The proliferation of products containing delta-8 tetrahydrocannabinol (THC) hasn’t exactly been a case of “hiding in plain sight,” but as the products have gained greater popularity in states where recreational marijuana is still illegal, disagreement abounds as to whether Congress intended hemp-derived THC products to be lawfully sold and used.
That disagreement is the basis of an Arkansas law, Act 629 of 2023, that has been challenged in federal court — and will be the subject of a hearing Wednesday in U.S. District Court in Little Rock.
The 2014 Farm Bill, signed by President Barack Obama, established the Hemp Research Pilot Program to allow for hemp cultivation for research purposes by higher education institutions or state departments of agriculture. The 2018 Farm Bill, signed by President Donald Trump, established the Domestic Hemp Production Program, which made hemp production eligible for federal crop insurance and reduced some of the legal risks associated with financing hemp production or processing by farm lenders.
The 2018 Farm Bill also removed hemp from the Controlled Substances Act’s statutory definition of marijuana and from oversight by the Drug Enforcement Administration. To be classified as hemp, cannabis must contain less than 0.3% delta-9 THC by volume of dry weight. Cannabis containing concentrations of delta-9 THC above 0.3% is classified as marijuana and is illegal under federal law.
In the wake of that move some in the cannabis industry began experimenting with ways to extract THC isomers from cannabidiol (CBD), a non-intoxicating compound which is found in abundance in hemp. One of those compounds, delta-8 THC, offers a less-potent alternative to delta-9 THC, which is the primary psychoactive compound found in marijuana.
In the 2018 Farm Bill, Congress expressly excluded hemp, which it defined as the plant species cannabis sativa L. — “and any part of that plant, including the seeds thereof and all derivatives, extracts, cannabinoids, isomers, acids, salts, and salts of isomers, whether growing or not, with a total delta-9 tetrahydrocannabinol concentration of not more than 0.3 percent on a dry weight basis” — from the federal Controlled Substances Act, clearing the way for an expansion of industrial products derived from the plant including rope, paper and clothing.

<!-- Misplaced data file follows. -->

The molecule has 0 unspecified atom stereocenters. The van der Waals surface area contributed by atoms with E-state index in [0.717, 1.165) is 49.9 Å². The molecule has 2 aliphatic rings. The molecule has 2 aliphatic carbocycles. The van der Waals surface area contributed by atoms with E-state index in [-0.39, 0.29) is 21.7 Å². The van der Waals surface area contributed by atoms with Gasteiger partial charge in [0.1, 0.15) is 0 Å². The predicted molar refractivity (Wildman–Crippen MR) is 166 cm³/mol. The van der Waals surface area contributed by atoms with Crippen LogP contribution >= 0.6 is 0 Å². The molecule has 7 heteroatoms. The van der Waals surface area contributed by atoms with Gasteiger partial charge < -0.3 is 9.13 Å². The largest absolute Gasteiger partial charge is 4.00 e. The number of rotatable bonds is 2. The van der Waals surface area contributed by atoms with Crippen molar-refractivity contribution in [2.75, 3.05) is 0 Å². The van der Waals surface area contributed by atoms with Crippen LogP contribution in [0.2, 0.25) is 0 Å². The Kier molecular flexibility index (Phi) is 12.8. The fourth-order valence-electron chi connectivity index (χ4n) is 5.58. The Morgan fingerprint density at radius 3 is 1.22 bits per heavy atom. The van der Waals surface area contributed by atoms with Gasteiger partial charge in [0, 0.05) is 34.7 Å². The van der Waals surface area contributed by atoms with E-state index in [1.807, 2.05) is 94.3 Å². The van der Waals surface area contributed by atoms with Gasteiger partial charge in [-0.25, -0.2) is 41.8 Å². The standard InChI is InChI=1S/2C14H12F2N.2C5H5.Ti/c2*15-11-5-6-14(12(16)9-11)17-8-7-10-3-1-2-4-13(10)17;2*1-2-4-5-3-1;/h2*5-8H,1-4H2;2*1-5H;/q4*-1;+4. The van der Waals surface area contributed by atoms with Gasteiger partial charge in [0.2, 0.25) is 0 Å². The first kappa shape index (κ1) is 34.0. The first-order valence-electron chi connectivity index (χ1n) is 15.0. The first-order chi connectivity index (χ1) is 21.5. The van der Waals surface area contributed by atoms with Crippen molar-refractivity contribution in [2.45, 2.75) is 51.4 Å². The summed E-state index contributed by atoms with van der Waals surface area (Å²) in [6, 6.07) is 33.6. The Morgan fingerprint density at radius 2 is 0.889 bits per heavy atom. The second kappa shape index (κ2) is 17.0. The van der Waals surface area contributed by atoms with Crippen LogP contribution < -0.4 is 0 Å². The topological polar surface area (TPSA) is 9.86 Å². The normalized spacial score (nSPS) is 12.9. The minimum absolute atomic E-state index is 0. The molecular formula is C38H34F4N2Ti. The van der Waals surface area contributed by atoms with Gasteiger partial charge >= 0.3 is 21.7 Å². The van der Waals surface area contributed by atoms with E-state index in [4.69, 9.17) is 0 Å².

However, that resulted in a glut of CBD extracted from U.S.-grown hemp and caused the price of CBD to plummet, requiring producers to find other ways to keep revenue up, according to the American Chemical Society.
“Looking for ways to turn the glut of CBD into something profitable,” said a 2021 Chemical & Engineering News article, “the industry got creative and started experimenting with ways to convert CBD into delta-8-THC. The resulting products target consumers who are looking to relieve stress and anxiety, especially those who don’t want to use traditional cannabis products or those who live in places where cannabis products are not legally available.”
Producers of the converted THC isomers infused them into products such as gummies, vape pens and oils, primarily marketed to stores that specialize in selling non-intoxicating CBD products. Some use delta-8 recreationally while others use it as a milder alternative to medical marijuana.
The emergence of intoxicating cannabinoids like delta-8 THC has prompted concern among lawmakers in states across the country leading to a patchwork of regulations for the products as well as — in some states, including Arkansas — outright bans. Arkansas’ new law prohibiting delta-8 also outlaws similar substances found in hemp, including delta-9, delta-6a, delta-10a and delta-10, reclassifying them as a Schedule VI drug in Arkansas, the same class of drug as marijuana.